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The Long Good Friday

I distinctly remember my first brush with 'The Long Good Friday'. I must have been about eight or nine years old and I was leaving the local fleapit ('The Regal' in Bracknell - God rest it's soul). I don't know what my father had taken me to see but on the way out I caught sight of the illustration of Bob Hoskin's face glaring out above a mural of images of destruction and violence, he looked like the most dangerous man I'd ever seen. More dangerous than all the Bond villains put together, because he seemed so real. But it was the tag line that really drew me in '"Eric's been blown to smithereens, Colin carved up, a bomb in my Casino and you say nothing's unusual!" Oh, yes and it was a Certificate 'X'. Somehow, 'X' seemed much more dangerous than an '18', don't you think? I really wanted to see that film.....

But of course I couldn't. At least not until a good few years later when it was shown on TV. It was probably cut to pieces, overdubbed and basically sanitized for mass consumption but it still had the effect on me that I had been hoping. Hoskins was cool as Harold Shand, although not in an American 'Starsky & Hutch' fashion. He looked mean and totally indestructible. Having grown up with 'The Sweeney", I could easily relate to the London that was portrayed here. It was dirty and grimy - just watching it almost makes you want to scrub your hands. The violence came in short, explosive bursts. There were no grandly staged gunfights or car chases. Nobody came back, just when you thought they were dead, in order to save the day. In short, to a teenager, this was what gangster life should have been like. Then, of course, I grew up and became familiar with other gangster movies from both sides of the Atlantic, 'The Godfather', 'Once Upon a Time in America', 'Goodfellas', 'Millers Crossing' all the way through to 'Snatch' and 'Lock, Stock....' and somewhere along the line maybe I forgot about Harold Shand and his plans for the docklands of London.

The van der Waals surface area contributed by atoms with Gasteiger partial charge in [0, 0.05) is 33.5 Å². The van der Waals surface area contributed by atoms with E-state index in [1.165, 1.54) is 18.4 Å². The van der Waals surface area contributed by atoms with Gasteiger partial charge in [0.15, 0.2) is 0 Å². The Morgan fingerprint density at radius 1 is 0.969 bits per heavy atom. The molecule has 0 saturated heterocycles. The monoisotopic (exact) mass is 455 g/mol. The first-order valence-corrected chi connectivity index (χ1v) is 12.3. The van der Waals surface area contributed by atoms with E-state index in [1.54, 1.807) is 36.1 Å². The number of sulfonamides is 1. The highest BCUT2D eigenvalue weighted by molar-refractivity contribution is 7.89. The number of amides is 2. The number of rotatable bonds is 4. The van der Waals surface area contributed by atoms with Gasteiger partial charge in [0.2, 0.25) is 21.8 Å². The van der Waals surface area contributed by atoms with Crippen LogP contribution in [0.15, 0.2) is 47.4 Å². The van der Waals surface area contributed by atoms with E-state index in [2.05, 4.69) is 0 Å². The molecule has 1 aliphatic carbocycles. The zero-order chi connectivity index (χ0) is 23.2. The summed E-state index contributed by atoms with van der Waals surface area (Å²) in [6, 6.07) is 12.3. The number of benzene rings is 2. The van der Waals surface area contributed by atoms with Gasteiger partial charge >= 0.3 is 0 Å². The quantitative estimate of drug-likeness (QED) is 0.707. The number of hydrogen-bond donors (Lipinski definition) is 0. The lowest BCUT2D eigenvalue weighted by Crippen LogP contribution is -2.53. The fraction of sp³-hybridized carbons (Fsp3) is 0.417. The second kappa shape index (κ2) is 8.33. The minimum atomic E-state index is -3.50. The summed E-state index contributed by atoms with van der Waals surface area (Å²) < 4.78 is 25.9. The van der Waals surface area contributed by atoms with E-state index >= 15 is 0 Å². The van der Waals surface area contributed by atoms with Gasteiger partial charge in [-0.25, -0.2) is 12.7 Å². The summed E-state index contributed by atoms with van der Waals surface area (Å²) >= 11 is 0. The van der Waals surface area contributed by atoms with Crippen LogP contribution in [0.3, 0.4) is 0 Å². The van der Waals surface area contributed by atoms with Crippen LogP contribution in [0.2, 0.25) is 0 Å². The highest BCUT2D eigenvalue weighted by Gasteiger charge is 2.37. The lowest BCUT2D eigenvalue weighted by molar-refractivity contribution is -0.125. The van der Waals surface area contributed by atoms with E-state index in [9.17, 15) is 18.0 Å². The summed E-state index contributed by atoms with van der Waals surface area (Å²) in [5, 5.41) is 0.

But  now it's back and it's given the 'Special Edition' treatment.  It's a well worn cliche that 'The Long Good Friday' is "The Best British Gangster Movie Ever Made", so this new DVD gives us a timely chance to evaluate such lofty claims. Anchor Bay are past masters at presenting first class DVD editions and this is no exception. Housed in a slinky black slip case, the disc is well presented and, while slightly light on the extra features, the important business of video and audio are well taken care of. The picture is in an anamorphic 1.77:1, with the expected  tell-tale signs of age that are sometimes apparent when older movies are spruced up for a DVD release and there are two audio options: The original 2.0 Dolby Stereo mix and an optional, specially created 5.1 Dolby Digital Surround mix. I watched the film with both options and must confess to finding the 5.1 mix slightly muddled and overpowering, with background noises sometimes drowning out the dialogue and other centre stage activities. Having said that, it's a nice addition and allows viewers to make their own minds up as to which one they use. One thing I should point out is that, while the soundtrack itself now sounds terribly dated, the actual theme tune itself sounds fantastic blaring out in full 5.1 glory!  There is also a commentary track by director John Mackenzie that is rather dull and self indulgent (boy, does that guy like to hear himself talk!), but does include some nice insights into the making of the film - particularly the famous last shot of Hoskins.

Elsewhere, there is a press interview with Mackenzie and Hoskins, which covers much the same ground as the commentary, film notes, biographies, a trailer and a rather handy cockney rhyming slang reference guide. All in all, a rather disappointing set of extras for such an influential movie.

So, is it really the 'Best British Gangster Movie of All Time'? Well, it's a hard one to call really and I think if pushed for an answer I would probably give the title to 'Get Carter' over this. But 'The Long Good Friday' is certainly a worthy addition to any crime film fan's collection. Hoskins has never been better (despite what he says in the interview!) and there is much fun to be had spotting younger versions of British TV starts popping up in supporting roles. It's also hard to imagine the films of Guy Ritchie in a world where 'The Long Good Friday' hadn't paved the way first. So, while it may not warrant the title of 'Best British Gangster Film', homage should be paid. Especially from you, Vinnie Jones, you probably owe your acting career to this film!

Sean G

Movie - 8/10
Features - 6/10